I am flying at 35,537 feet above Utah right now, heading for Boston. I always get a window seat so that I can press my face against the window and soak in the big, blue world from high altitude. I don’t think I will ever get used to the idea that I am flinging my body at 600 miles per hour, able to see entire states at a glance outside my window. Having a giant, live map of the Earth moving directly beneath me astonishes me, and always will. The aisle seats might be more convenient for bathroom breaks, but give me the killer view that our ancestors could only dream of.
Recently, I downloaded Google Earth. I’ve known about it for a few months, but its description didn’t excite me — after all, I’ve long been using Google Maps in my browser. So Google Earth uses the same data as Google Maps — ho-hum — whatever. What’s the big deal?
After prodding from friends, I relented and downloaded the application.
Ah. I recognize this thing. It’s the view from my window seat! On steroids, with caffeine to boot.
My hometown contains a decommissioned Navy air base. On Google Earth I went to my hometown and noted that the jet runways were still intact. Since the application runs so smoothly, I could come onto the runways at the same angle and speed as a jet pilot. It’s amazing — I could see the runway markings, and the bushes on the edges. I probably made a virtual landing onto the Navy base about ten times, from different angles, onto different runways.
This morning, on a real jet plane, we took off for Boston and I immediately spotted outside my window the runway in my hometown, which we were flying over. I recognized the runway numbers, the color of the stripes — even the bushes.
In short, I’ve been floored by Google Earth. I am pretty numb to new software. I’m not easily impressed, since most applications seem only to rearrange or streamline what already has existed for years now. And since I am middle aged, everytime an upgrade comes out for an application that I use a lot, I take it on like a load of logs on my back. “One more thing I have to learn about and adjust to,” I lament. When I was younger, upgrades were happy things — there was coolness in an upgrade, with enhanced features and new amazing tools. Now, I just want to use what I know. My reflex to new software is to push it back, like coming home to 30 new voicemail messages. Eventually, I relent and do the right thing. And in the end, it’s good that I do.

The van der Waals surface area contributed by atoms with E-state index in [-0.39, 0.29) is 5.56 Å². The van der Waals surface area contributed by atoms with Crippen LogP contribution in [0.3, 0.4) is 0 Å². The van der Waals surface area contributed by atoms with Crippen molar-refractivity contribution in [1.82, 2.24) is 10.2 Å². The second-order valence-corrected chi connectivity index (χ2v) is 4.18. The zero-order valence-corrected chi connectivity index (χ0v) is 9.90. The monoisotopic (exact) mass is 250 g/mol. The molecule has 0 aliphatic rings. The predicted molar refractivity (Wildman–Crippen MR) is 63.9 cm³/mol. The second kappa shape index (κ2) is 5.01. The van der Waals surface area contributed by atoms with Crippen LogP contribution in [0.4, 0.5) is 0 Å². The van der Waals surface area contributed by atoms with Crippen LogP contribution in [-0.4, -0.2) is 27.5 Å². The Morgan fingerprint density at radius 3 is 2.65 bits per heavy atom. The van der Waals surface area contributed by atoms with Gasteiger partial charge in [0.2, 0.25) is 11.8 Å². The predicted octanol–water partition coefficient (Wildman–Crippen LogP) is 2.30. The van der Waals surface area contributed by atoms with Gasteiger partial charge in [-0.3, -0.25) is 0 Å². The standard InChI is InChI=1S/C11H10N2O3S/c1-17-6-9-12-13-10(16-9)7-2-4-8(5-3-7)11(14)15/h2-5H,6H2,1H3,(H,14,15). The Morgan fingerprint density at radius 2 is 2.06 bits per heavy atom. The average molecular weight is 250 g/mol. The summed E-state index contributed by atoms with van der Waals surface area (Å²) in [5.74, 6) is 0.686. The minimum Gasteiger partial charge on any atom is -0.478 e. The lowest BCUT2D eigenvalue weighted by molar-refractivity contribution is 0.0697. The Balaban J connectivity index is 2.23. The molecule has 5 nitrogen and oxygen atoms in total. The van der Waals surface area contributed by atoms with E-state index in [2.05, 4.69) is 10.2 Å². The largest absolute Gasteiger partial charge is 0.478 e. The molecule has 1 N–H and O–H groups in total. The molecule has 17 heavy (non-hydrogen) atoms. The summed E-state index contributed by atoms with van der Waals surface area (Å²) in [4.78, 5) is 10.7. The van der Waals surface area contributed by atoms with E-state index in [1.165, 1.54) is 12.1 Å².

So Google Earth really floored me because I don’t think I have uttered the word ‘cool’ so much in five minutes since I saw the first Star Wars movie in ’77.
Google Earth provides a new, networked platform for looking at our planet. It’s basically a 3D model of a big ball, onto which is mapped all sorts of data. Naturally, the first layer of data is the Earth itself — satellite images of the surface. The images vary in resolution, mainly dependent on available data. An additional component is actual topographical data, so that hills and mountains are actually three dimensional. Changing your incline on a landscape reveals the topgraphical scale of things. I flew through the Grand Canyon, and found Mt. Everest by scanning Nepal’s skyline. Amazing.
In selected urban downtowns, Google has provided a layer comprised of primitive three-dimensional buildings. They’re gray and not highly detailed.You can change your angle and fly through buildings, down the canyons of buildings. I’m not entirely sure what the utility of three-dimensional buildings is, but it is cool nonetheless.